The antenatal diagnosis of sickle cell disease can be used to detect the status of the fetus early in pregnancy. The parents then know the exact condition of the fetus, whether it is normal, a carrier or diseased.  Provided with this information, they have the right to decide whether to continue the pregnancy or not.

 

Fetal blood sampling: The antenatal diagnosis of sickling has been carried out by fetoscopy, fetal blood sampling and analyzing the globin chain synthesis since 1975. It requires a very specialized technique carried out in very few medical centers.  It can only be done after 18 weeks of gestation and it has a 5-10%b risk of fetal mortality.

 

DNA analysis of amniotic fluid cell : a ) By using HpaI endonuclease.  In 1978 Kan and Dozy described polymorphism located extremely close to the Beta globin gene on chromosome 11.  the DNA was digested with restricted endonuclease HpaI, Beta globin gene was contained in a fragment of DNA 7.6 kilobase in length. We expect the person with Hb A to have only the 7 or 7 Kb fragments, while persons with sickle cell trait will have the 7 Kb and 13 Kb fragments.  Those with sickle cell disease will have only the 13 Kb fragment.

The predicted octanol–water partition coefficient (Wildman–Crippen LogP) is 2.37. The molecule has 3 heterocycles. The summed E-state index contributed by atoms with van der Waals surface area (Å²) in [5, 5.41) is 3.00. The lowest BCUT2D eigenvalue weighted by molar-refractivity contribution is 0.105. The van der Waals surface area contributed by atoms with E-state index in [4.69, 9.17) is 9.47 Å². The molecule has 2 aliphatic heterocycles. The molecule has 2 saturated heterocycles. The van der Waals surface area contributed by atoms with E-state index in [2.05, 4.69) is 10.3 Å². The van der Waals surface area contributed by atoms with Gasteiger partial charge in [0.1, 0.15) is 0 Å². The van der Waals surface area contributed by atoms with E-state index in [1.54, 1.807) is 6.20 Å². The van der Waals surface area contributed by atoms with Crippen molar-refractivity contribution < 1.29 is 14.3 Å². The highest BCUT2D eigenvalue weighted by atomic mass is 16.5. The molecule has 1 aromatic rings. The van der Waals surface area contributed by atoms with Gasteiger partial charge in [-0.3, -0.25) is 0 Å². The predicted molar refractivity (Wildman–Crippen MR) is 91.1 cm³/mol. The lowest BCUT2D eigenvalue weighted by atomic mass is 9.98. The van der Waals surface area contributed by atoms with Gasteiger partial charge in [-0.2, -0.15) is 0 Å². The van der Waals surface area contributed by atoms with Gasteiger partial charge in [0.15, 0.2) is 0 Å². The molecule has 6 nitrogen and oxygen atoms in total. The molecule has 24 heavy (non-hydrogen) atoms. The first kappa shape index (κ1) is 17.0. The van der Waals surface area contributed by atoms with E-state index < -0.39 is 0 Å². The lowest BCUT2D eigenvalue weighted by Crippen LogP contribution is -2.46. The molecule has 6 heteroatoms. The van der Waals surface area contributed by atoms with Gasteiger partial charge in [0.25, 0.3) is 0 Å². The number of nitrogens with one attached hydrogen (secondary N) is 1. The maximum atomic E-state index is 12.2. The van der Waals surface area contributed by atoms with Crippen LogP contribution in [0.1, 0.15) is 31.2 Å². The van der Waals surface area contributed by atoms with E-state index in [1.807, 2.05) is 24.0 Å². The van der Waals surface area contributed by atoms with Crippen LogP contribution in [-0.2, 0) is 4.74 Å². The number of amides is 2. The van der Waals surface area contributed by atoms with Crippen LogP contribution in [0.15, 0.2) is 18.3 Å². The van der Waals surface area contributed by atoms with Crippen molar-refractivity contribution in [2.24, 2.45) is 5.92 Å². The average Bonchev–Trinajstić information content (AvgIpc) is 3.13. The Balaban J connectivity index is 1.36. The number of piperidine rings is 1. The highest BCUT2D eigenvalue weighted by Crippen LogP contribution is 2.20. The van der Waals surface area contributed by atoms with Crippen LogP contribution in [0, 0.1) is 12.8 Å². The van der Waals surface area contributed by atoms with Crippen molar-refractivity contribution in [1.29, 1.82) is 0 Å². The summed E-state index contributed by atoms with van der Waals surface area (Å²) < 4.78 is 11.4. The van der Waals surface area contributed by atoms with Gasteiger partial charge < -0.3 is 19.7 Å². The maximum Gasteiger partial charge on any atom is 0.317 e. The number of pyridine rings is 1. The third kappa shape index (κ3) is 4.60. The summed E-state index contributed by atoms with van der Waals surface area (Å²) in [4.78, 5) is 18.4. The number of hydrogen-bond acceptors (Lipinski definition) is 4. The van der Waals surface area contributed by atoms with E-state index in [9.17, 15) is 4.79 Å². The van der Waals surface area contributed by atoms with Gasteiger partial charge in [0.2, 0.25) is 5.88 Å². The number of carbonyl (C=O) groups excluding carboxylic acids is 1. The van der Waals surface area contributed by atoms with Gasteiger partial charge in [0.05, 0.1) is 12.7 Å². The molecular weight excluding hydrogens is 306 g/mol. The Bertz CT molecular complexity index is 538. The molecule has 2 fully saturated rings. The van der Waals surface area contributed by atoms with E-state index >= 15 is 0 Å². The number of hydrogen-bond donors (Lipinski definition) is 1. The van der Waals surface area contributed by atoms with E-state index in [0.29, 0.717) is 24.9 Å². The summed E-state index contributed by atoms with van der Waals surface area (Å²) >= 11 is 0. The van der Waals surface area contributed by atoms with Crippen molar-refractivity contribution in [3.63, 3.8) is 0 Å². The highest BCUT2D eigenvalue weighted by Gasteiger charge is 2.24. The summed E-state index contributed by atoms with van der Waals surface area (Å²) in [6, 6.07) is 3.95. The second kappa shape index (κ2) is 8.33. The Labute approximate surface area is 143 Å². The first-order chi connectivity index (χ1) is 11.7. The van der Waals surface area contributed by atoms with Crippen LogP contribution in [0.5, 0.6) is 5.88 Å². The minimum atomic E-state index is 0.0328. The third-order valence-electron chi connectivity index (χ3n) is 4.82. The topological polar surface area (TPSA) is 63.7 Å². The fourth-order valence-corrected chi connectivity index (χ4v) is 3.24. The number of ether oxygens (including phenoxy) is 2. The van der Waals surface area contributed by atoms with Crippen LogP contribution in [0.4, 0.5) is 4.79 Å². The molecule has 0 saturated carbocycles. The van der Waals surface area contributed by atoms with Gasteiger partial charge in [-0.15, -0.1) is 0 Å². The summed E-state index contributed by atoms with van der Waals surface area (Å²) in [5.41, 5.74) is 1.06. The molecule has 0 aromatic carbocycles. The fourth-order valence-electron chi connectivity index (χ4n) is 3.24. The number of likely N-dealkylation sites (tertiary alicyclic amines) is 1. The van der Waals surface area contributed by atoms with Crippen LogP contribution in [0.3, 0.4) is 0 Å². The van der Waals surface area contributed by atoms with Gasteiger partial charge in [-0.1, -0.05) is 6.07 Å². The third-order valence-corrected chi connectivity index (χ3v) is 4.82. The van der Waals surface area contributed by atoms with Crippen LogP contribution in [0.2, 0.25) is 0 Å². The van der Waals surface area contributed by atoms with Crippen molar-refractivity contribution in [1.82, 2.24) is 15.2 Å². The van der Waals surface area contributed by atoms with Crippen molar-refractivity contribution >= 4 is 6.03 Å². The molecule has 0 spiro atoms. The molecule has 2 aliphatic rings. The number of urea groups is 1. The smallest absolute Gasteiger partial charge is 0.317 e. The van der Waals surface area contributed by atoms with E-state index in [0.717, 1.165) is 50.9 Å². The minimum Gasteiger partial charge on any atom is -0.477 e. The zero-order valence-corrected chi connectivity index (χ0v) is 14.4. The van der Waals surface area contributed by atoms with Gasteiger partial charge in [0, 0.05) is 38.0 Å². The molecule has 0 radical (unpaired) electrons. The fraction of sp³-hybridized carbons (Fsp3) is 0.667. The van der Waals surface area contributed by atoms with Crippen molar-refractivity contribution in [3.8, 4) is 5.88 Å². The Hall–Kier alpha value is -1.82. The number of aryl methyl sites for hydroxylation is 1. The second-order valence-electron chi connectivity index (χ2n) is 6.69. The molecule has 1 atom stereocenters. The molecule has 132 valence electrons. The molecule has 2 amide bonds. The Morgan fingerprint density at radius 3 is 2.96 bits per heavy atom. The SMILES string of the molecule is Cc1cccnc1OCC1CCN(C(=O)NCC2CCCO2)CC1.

b) By using mst II endonuclease.  It was mentioned that Hb S results from a single base mutation from an A to a T. this base change happens to occur in the middle of a recognition site for the restriction endonuclease Mst II.  This enzyme recognizes the sequence CCTNAGG ( N is any base ) in the normal Beta globin chain.  Mst II normally cuts 5 to the B globin gene and at the GAG codon to generate a 1.1 Kb fragment.  The base change from A to T destroys the recognition site resulting in a larger fragment of 1.3 Kb. Therefore, Mst II can be used to diagnose sickle cell anemia directly, and we can expect to see the 1.15 Kb fragment in the AA genotype. The 1.35 Kb fragment in the SS and both the 1,15 Kb and the 1.35 Kb fragment in the HbAS.